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Tag:Ron Wilson
Posted on: October 6, 2011 10:03 am
 

Daily Skate: EA simulation picks Pens to win Cup

By Brian Stubits

Today is a very special edition of the Daily Skate. We don't have to tell you why, but we will anyway: the season begins tonight! There are three games on tap, including the champion Bruins opening vs. the Flyers Canadiens-Maple Leafs and Penguins-Canucks. Scoreboard

SIMULATION SEASON: Two seasons ago, EA Sports' simulation using their hockey video game picked the Blackhawks to win the Cup and they did. Last season it predicted the Canucks would win the Presidents' Trophy and the Finals would be Vancouver vs. Boston. It was. This season? The Penguins are their champ. Feeling good Pittsburgh? (EA.com)

OPTIMISTIC START: The negotiations are still a few months away, but if you're like me, you're really starting to fear losing another season to labor strife. But new NHLPA boss Donald Fehr isn't. He's optimistic as the season gets under way that they can get a deal done. There will be plenty of time to negotiate, likely beginning around the All-Star break. (Winnipeg Free Press)

THE HEAT WILL BE ON: The over/under (more on that later today) for the number of coaches to be fired mid-season is 1.5 from bodog. The first could be Ron Wilson of the Maple Leafs. He begins the season squarely on the hot seat as expectations are as high as they have been in a while in Toronto. (Toronto Star)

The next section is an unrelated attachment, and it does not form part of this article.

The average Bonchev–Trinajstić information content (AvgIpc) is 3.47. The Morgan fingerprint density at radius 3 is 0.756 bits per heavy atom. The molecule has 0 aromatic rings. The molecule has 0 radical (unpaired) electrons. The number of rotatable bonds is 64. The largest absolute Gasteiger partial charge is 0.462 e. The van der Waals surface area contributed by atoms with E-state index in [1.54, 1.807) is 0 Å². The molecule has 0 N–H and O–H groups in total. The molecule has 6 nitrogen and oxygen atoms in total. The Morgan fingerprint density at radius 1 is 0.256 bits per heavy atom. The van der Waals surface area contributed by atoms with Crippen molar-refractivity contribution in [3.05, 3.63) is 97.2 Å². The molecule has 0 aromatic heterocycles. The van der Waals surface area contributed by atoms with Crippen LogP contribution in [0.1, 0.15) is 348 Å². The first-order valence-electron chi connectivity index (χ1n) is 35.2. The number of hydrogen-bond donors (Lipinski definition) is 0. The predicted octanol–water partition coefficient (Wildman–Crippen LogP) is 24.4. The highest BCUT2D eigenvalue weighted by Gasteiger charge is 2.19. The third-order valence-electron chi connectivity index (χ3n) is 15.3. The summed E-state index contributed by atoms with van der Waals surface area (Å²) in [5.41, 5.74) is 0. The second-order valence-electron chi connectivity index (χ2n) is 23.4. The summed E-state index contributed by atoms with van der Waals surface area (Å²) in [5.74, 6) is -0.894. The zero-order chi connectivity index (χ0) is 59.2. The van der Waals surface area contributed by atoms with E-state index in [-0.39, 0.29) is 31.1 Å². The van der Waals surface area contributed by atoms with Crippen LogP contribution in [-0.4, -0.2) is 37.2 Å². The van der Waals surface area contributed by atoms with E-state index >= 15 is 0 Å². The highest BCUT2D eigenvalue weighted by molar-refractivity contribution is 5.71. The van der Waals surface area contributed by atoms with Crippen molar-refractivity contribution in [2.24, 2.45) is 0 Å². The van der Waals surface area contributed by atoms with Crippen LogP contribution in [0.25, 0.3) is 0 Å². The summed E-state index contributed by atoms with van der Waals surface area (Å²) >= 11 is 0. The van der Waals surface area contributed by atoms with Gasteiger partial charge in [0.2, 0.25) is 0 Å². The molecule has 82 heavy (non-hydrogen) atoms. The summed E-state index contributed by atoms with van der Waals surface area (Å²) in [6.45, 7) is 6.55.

HE COULD BE BACK: That was supposed to be in a Schwarzenegger voice. Anyway, "he" is Sean Avery, the recently waived Rangers forward who many assumed played his last game not only for the Blueshirts, but in the NHL as no team claimed him. Not so fast. GM Glen Sather says if Avery has earned it, no doubt he could be recalled from the AHL, where he was relocated on Wednesday. (New York Post)

PEACE AND QUIET: It's assumed that most players would prefer to play for a rabid fan base in a hockey-crazy city. Considering that qualifies for each of the seven Canadian markets and a majority of players are Canadian, it seems to be a perfect fit. But former Senators star Mike Fisher is enjoying life outside the spotlight with the Predators in Nashville. (Senators Extra)